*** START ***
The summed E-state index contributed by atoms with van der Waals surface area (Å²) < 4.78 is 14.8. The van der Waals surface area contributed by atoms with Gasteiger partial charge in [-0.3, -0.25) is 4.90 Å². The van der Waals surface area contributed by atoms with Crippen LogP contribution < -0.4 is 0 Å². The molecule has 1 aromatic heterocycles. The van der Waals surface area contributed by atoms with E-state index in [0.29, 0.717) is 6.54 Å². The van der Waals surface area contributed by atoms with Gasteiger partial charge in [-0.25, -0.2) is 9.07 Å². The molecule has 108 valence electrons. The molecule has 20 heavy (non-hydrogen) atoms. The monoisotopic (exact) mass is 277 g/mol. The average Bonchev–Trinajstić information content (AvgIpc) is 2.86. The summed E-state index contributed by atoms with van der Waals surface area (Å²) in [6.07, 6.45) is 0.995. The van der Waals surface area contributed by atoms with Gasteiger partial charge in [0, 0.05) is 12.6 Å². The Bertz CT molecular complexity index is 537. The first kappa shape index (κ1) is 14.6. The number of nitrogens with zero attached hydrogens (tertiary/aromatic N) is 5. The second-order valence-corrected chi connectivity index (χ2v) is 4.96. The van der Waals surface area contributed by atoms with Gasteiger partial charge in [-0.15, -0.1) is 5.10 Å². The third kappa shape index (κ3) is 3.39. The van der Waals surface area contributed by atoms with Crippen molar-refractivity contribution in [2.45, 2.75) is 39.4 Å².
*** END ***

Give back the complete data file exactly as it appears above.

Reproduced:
The summed E-state index contributed by atoms with van der Waals surface area (Å²) < 4.78 is 14.8. The van der Waals surface area contributed by atoms with Gasteiger partial charge in [-0.3, -0.25) is 4.90 Å². The van der Waals surface area contributed by atoms with Crippen LogP contribution < -0.4 is 0 Å². The molecule has 1 aromatic heterocycles. The van der Waals surface area contributed by atoms with E-state index in [0.29, 0.717) is 6.54 Å². The van der Waals surface area contributed by atoms with Gasteiger partial charge in [-0.25, -0.2) is 9.07 Å². The molecule has 108 valence electrons. The molecule has 20 heavy (non-hydrogen) atoms. The monoisotopic (exact) mass is 277 g/mol. The average Bonchev–Trinajstić information content (AvgIpc) is 2.86. The summed E-state index contributed by atoms with van der Waals surface area (Å²) in [6.07, 6.45) is 0.995. The van der Waals surface area contributed by atoms with Gasteiger partial charge in [0, 0.05) is 12.6 Å². The Bertz CT molecular complexity index is 537. The first kappa shape index (κ1) is 14.6. The number of nitrogens with zero attached hydrogens (tertiary/aromatic N) is 5. The second-order valence-corrected chi connectivity index (χ2v) is 4.96. The van der Waals surface area contributed by atoms with Gasteiger partial charge in [-0.15, -0.1) is 5.10 Å². The third kappa shape index (κ3) is 3.39. The van der Waals surface area contributed by atoms with Crippen molar-refractivity contribution in [2.45, 2.75) is 39.4 Å².